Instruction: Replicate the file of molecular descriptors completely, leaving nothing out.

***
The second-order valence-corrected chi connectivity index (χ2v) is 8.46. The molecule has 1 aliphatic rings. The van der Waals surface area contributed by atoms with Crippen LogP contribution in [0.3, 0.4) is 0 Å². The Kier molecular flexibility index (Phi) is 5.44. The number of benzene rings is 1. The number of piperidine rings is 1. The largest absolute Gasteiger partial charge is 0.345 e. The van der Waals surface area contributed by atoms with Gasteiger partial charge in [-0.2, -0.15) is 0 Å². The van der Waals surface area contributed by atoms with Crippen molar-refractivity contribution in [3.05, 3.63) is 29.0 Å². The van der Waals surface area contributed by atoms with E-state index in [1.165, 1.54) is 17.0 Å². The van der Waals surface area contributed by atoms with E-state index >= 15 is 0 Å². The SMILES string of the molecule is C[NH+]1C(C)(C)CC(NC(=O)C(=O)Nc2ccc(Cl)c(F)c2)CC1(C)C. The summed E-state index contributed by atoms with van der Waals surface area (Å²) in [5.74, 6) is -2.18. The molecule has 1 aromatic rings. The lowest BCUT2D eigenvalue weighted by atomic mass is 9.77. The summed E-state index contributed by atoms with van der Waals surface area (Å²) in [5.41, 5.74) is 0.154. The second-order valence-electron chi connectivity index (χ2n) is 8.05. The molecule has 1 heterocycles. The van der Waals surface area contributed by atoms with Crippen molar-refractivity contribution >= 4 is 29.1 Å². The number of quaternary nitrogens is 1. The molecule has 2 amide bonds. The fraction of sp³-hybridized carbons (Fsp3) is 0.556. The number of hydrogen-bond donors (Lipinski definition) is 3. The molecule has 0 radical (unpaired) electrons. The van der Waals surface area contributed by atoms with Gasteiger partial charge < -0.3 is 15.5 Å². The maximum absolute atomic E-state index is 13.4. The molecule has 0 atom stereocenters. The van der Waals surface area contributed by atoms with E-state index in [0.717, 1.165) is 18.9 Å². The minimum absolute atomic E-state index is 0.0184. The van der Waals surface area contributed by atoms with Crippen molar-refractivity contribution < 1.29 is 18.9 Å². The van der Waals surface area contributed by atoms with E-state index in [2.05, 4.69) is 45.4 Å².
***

The second-order valence-corrected chi connectivity index (χ2v) is 8.46. The molecule has 1 aliphatic rings. The van der Waals surface area contributed by atoms with Crippen LogP contribution in [0.3, 0.4) is 0 Å². The Kier molecular flexibility index (Phi) is 5.44. The number of benzene rings is 1. The number of piperidine rings is 1. The largest absolute Gasteiger partial charge is 0.345 e. The van der Waals surface area contributed by atoms with Gasteiger partial charge in [-0.2, -0.15) is 0 Å². The van der Waals surface area contributed by atoms with Crippen molar-refractivity contribution in [3.05, 3.63) is 29.0 Å². The van der Waals surface area contributed by atoms with E-state index in [1.165, 1.54) is 17.0 Å². The van der Waals surface area contributed by atoms with E-state index >= 15 is 0 Å². The SMILES string of the molecule is C[NH+]1C(C)(C)CC(NC(=O)C(=O)Nc2ccc(Cl)c(F)c2)CC1(C)C. The summed E-state index contributed by atoms with van der Waals surface area (Å²) in [5.74, 6) is -2.18. The molecule has 1 aromatic rings. The lowest BCUT2D eigenvalue weighted by atomic mass is 9.77. The summed E-state index contributed by atoms with van der Waals surface area (Å²) in [5.41, 5.74) is 0.154. The second-order valence-electron chi connectivity index (χ2n) is 8.05. The molecule has 1 heterocycles. The van der Waals surface area contributed by atoms with Crippen molar-refractivity contribution >= 4 is 29.1 Å². The number of quaternary nitrogens is 1. The molecule has 2 amide bonds. The fraction of sp³-hybridized carbons (Fsp3) is 0.556. The number of hydrogen-bond donors (Lipinski definition) is 3. The molecule has 0 radical (unpaired) electrons. The van der Waals surface area contributed by atoms with Gasteiger partial charge < -0.3 is 15.5 Å². The maximum absolute atomic E-state index is 13.4. The molecule has 0 atom stereocenters. The van der Waals surface area contributed by atoms with E-state index in [0.717, 1.165) is 18.9 Å². The minimum absolute atomic E-state index is 0.0184. The van der Waals surface area contributed by atoms with Crippen molar-refractivity contribution < 1.29 is 18.9 Å². The van der Waals surface area contributed by atoms with E-state index in [2.05, 4.69) is 45.4 Å².